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Look up gene-environment interaction GWAS studies. The statistical analysis they perform in essence is what you have described. The question is does your environment matter to a phenotype (observable feature)? One school of thought generally ignores all environmental information and says your genetic makeup describes your phenotype. This is in complete contrast with ecological studies where the story is environment is everything and they ignore the genes. Since both parties are trying to understand the same problem, there have been recent attempts to coalesce the two.

Say we are studying BMI. We take the first few principal components of the genetic matrix as the fixed effects due to genes. We fit education with an index 1 for well educated and 0 for poorly educated as a fixed effect. There is a reasonably strong correlation between the education index and wealth of the community the person is from. So one would argue that the low income communities are more likely to have more fast food restaurants. The fast food acts as an obesogenic trigger.. "Triggers something in your genetic setup which encourages fat accumulation" so it will show up in the genetic makeup in some form.

Simulating such data is not a problem. Look up

http://pngu.mgh.harvard.edu/~purcell/plink/simulate.shtml

This lets you simulate GWAS (think of this as genetic units) data responsible for a symptom. If not instructed otherwise it will generate 1000 with the symptom and 1000 controls. The norm in these simulations which I use is 9990 SNPs do not cause the symptom and 10 SNPs do. Read the instructions on how these are simulated.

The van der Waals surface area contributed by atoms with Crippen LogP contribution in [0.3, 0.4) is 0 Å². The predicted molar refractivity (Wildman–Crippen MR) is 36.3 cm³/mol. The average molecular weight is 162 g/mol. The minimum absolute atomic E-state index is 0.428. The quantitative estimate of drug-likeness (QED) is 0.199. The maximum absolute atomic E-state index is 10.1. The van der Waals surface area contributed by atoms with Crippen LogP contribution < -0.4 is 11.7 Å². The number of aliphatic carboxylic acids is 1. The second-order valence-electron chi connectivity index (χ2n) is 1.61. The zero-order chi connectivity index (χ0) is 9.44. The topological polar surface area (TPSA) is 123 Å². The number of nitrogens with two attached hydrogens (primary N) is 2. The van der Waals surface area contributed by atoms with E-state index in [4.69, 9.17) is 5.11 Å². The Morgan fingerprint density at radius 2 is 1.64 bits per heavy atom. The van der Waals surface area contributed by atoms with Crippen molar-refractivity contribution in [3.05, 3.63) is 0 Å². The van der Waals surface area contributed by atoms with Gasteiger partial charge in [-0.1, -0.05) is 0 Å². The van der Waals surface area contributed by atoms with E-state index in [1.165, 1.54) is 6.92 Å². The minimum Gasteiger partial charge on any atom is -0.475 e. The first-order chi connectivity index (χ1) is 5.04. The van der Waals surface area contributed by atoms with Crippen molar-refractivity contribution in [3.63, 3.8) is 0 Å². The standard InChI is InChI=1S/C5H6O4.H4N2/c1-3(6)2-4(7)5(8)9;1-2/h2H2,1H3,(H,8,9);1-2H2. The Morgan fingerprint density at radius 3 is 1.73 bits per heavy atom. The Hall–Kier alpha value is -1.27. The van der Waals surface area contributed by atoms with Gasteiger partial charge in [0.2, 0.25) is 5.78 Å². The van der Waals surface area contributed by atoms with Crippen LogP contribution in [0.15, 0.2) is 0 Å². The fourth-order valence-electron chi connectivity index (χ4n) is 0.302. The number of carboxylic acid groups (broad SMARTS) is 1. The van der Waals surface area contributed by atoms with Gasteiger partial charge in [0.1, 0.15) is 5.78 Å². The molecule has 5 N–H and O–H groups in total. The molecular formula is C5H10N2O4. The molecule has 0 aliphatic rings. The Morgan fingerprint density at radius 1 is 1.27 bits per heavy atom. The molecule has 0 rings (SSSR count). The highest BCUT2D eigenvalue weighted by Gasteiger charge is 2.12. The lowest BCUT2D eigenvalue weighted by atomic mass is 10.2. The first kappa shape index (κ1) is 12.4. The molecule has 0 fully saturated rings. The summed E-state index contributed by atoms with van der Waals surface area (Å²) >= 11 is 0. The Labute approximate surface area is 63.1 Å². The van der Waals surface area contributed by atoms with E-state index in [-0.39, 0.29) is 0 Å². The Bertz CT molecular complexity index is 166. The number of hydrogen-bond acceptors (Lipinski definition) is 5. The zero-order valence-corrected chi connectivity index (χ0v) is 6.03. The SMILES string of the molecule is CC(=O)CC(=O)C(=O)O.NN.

The output will be 1 if the person is obese and 0 if he isn't. Simulate education factors (finished college eduction/not finished college education )based on some reasonable correlation with obesity levels.

Hope this helps!!!

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  • $\begingroup$ Thanks. Still holding out for some real data though... Plus I'm not sure what a GWAS study is. DUH, just found out by following the link. $\endgroup$ – rvl Aug 1 '14 at 1:17
  • $\begingroup$ Even though I gave the bounty to another respondent, I do appreciate this suggestion and intend to follow through with it. Thanks. $\endgroup$ – rvl Aug 6 '14 at 23:45
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I'd recommend reading Freakonomics, and finding the papers their work is based on, and seeing if you can grab that data. They have some really interesting work on really interesting datasets, and in some cases they figure out very clever ways to test hypotheses despite limitations in the data.